A stone axe among others
Quiet on the far side of the glass
The constellations rotate,
Many of us perish,
Many of us are generated,
Over and over comets narrowly avoid collision,
Many dishes are smashed,
Eskimo dogs walk on the South Pole,
Great tombs are raised, east and west,
Collections of poems are dedicated
And quite recently
They split an atom,
And a president’s daughter sang a song…
Various things have even happened
A stone axe among others
Lies quiet on the far side of the glass
DARIA MARTIN: TONIGHT THE WORLD
A piece which utilises a number of different modes to build an experiential narrative similar to the way I am describing in this post, and an immediate influence on this line of thought is Derek Jarman Award winner Daria Martin’s ‘Tonight the World’ currently on show on the Barbican Centre. Through film, video-game style animation, objects and letters, Martin explores the 20,000 pages of her grandmother Susi Stiassni’s dream diaries, which were kept originally for the purposes of psychoanalysis. In video-game ‘play through’ projections, we explore a simulation of her grandmother’s childhood home in the former Czechoslovakia, which was seized by the Nazi’s after her family fled to the U.S. in 1938 (Stiassni only ever returned in her dreams). Walking through the villa we encounter domestic objects and ornaments, and drawers full of photographs - the piece stops to focus on these and scans them, providing information about their significance to the historical context of the diaries, the villa, the country, as if hitting a button on a joypad to select the item. Pages from the diary are pinned to a wall further along in the space, and a 3D model of a small robot toy which appears in the villa, and also the subsequent film piece as a kind of talisman which speaks of Czech writer Karel Capek and the first use of the word ‘robot’ to describe an artificial person in 1923, sits on a mantle in a space cut away from an exhibition panel against a backdrop which looks like a wall of crumbling clay. At the opposite end of the space, a 16mm anamorphic film presents five reconstructions of separate scenes from the diaries which focus on intrusion and anxiety, with allusions to occupation and exile (in one scene a young Stiassni is shrouded in blue twilight running from three young militarily dressed hunters through a forest - they catch up to her but freeze) - in this piece four different actresses play Stiassni interchangeably at four different ages. At every stage Stiassni seems equally to know or be aware of more than the people around her but also locked inside a mental space which she struggles to comprehend as the lucidity of the dream cracks and consciousness becomes blurred; in which time seems to unravel and we are witnesses to an increasing mental vulnerability, evocative in a way which questions the extents to which the traumas that maybe lay on the edge of our consciousness move us forward and shape us; the accumulative engine of the subconscious possibly has the power to envelop us.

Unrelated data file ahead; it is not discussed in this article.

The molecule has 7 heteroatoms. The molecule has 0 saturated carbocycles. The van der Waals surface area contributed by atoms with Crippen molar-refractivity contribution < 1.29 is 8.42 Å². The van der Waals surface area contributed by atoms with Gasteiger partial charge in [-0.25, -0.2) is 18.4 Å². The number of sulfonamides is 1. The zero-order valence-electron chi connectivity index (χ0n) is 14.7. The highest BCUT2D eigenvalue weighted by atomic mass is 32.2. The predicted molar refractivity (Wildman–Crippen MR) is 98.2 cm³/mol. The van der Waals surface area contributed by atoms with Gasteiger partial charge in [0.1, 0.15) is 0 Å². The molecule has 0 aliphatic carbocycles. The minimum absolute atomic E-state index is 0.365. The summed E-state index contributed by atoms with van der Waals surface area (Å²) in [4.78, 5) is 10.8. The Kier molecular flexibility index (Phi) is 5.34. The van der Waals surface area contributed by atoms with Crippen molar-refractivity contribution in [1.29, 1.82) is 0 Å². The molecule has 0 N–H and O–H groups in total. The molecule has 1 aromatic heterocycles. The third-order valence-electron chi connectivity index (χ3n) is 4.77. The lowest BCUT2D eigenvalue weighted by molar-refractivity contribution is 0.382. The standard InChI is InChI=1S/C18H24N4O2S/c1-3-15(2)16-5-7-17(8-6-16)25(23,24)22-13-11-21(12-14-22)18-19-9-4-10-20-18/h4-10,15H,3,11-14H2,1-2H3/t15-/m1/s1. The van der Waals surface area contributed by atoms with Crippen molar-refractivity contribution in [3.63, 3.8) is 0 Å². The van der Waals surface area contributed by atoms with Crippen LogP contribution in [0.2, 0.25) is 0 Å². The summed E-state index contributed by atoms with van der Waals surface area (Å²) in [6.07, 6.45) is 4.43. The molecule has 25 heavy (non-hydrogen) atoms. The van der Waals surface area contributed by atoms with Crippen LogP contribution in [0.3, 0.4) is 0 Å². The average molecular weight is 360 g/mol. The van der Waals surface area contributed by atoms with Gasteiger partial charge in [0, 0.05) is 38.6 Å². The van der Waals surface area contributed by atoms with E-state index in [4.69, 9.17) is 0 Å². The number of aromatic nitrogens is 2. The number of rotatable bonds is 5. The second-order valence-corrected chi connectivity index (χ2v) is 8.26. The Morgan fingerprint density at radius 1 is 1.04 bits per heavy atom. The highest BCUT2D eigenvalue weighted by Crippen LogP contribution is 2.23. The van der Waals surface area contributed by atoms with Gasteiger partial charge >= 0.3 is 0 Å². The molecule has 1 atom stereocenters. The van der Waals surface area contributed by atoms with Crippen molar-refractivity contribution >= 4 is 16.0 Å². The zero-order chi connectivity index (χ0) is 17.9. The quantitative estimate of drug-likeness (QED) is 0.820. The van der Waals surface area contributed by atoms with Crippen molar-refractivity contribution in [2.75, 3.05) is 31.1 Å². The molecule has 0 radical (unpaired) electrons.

In a number of ways this piece spoke to some of the questions I am exploring in my research - Sebald’s thoughts on trauma and fault lines seem exemplified in my reading of the work, and also the methods of sequencing and presenting source material in multiple formats which overlap, push and pull away from the core of the subject, but weave together to suggest a nonlinear narrative which concerns a shared history and collective memory through a microcosm of an individual lens over what it means to be in the present.